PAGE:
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Church of the Holy Cross

A Grade I Listed Building in Goodnestone, Kent

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Latitude: 51.2458 / 51°14'44"N

Longitude: 1.2293 / 1°13'45"E

OS Eastings: 625474

OS Northings: 154583

OS Grid: TR254545

Mapcode National: GBR VZZ.ZHS

Mapcode Global: VHLGQ.8Y7B

Entry Name: Church of the Holy Cross

Listing Date: 11 October 1963

Grade: I

Source: Historic England

Source ID: 1070258

English Heritage Legacy ID: 177958

Location: Goodnestone, Dover, Kent, CT3

County: Kent

District: Dover

Civil Parish: Goodnestone

Traditional County: Kent

Lieutenancy Area (Ceremonial County): Kent

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Listing Text

TR 25 SE
(West side)
3/97 Church of the
11.10.63 Holy Cross
Parish church. Late C12 origin, extended C13, tower rebuilt C15. Nave
south porch and chancel by Rickman and Hussey, 1839-41 in C13 style. Flint,
knapped and coursed in C19 parts especially,with plain tiled roof. Nave
and chancel with north aisle and chapel, west tower and north and south
porches. West tower with plinth, 3 string courses, triple offset buttresses
and battlements, with south eastern octagonal stair turret. The west door
and triple light window form an ensemble, the string course raised over the
window enclosing a shield, with more shields in the spandrel of the hollow
chamfered doorway, and inscription. Orate P.T. boys adjustor isti op;
recording the financing of the church's rebuilding by Thomas Boys. Sundial
on stair turret and clockface on eastern tower face. Nave, chancel and
south porch all of squared, knapped and coursed flint and entirely of 1839-41
with plinth, corbel table, parapet, buttresses and quatrefoil headed
fenestration in shafted surrounds, with triple lancet east window. Triple
lancet east window also to north chapel but genuinely C13. The north chapel
and aisle have lancet windows and C14 and C15 trefoiled and ogee headed lights,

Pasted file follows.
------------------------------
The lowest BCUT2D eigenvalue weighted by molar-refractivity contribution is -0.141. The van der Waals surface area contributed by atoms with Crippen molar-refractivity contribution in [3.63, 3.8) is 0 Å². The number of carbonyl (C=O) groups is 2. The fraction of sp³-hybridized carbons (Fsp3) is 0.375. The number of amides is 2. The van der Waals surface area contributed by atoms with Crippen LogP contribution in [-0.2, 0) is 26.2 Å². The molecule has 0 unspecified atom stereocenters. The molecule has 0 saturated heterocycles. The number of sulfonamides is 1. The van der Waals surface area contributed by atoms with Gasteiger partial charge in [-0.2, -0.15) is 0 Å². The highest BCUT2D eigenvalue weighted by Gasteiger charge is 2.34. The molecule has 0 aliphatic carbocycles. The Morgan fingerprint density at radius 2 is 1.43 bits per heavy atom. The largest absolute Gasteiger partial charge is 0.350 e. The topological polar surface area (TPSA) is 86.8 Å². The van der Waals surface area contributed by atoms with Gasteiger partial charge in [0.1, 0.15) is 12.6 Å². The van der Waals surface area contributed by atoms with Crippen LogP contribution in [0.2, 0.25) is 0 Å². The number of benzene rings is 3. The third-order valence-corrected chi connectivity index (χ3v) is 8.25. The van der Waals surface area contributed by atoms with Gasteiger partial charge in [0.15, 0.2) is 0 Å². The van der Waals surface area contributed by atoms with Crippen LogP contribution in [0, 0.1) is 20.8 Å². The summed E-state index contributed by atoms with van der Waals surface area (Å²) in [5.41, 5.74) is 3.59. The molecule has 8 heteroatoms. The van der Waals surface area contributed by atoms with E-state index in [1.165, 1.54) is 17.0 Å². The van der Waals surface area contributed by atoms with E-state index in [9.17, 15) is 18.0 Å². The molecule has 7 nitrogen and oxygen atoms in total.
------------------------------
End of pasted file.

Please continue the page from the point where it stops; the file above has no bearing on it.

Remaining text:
C19 north porch, probably not part of 1839-41 work, with four centred arched
doorway. Interior: tower stepped up from nave with hollow chamfered arch on
round responds with octagonal bases and caps with simple chamfered arch on
imposts to north aisle now blocked with smaller doorway. Nave and chancel of
unified design of high quality (given the date) with string course, shafted
reveals to windows, moulded drip moulds, with 4 bay north arcade of chamfered
arches with drip moulds on piers with stiffleaf capitals, with a further 2
bays from chancel to chapel. Hammer beam-Roof multiple mouldings on chancel
arch on triple clustered shafts. The side windows in the chancel with an
inner tracery screen. Two stone transverse arches to roof, that to east on
shafted responds. North aisle and chapel all of one build, with roof of
5 crown posts on crenellated wall plates with moulded tie beams. Fittings:
trefoil headed piscina in north chapel, otherwise mid C19, especially the
font, trefoil arcaded stone pulpit, sanctuary panelling, rails, benches and
pews. An ancient octagonal font bowl stands beneath the tower. Glass:
fragments in a north window, C14 St. Michael and bishop and C15 bishop.
Chapel lancets with glass by E.S. 1899, also signed AS EA EP. Brasses:
William Boys d.1507, 15 inch figures crudely engraved with 5 sons and 3
daughters, with the principal figures speaking with small Trinity over.
Thomas Engeham, d.1558, an armoured man and his wife about 18 inches high,
with 2 sons and 5 daughters, with achievement over and pawky verse. Vincent
Boys d.1558. Two feet high. Figures of man and wife with achievement over.
On the north wall is a brass of a lady with damaged inscriptions, about
15 inches high, reset on a wooden block. Monuments: St. Thomas Engeham,
erected 1621. Black wall tablet with white surround with fulsome
inscription, with strapwork base and ribband side pieces with death's heads
and symbols of time, of a pattern similar to local chest tombs (e.g.
Woodnesborough churchyard). Edward Engeham, d.1636. Wall monument in black
and white with kneeling figures under coffered arch, with 4 sons and 2
daughters kneeling below, with apron draped and decorated with cherub and
death's head. Broken pediment on Corinthian pilasters to surround.
Gabriel Richards, d.1672. Black wall tablet with white and gilt surround.
Latin inscription to the founder of the Almshouses still standing in
Goodnestone Street. Swagged base with enriched brackets with draped and
foliated side scrolls and triple recessed segmental head with cherub and
3 arms cartouches. Brook Bridges, d.1717, monument erected 1752 and
signed P. Scheemakers. Veined white marble wall plaque with garlanded
scrolled sides with winged cherub in segmental head with urns over, and
cartouche on base. (See B.O.E. Kent, II, 1983, pp. 334-5.)

Listing NGR: TR2541554411

This text is from the original listing, and may not necessarily reflect the current setting of the building.

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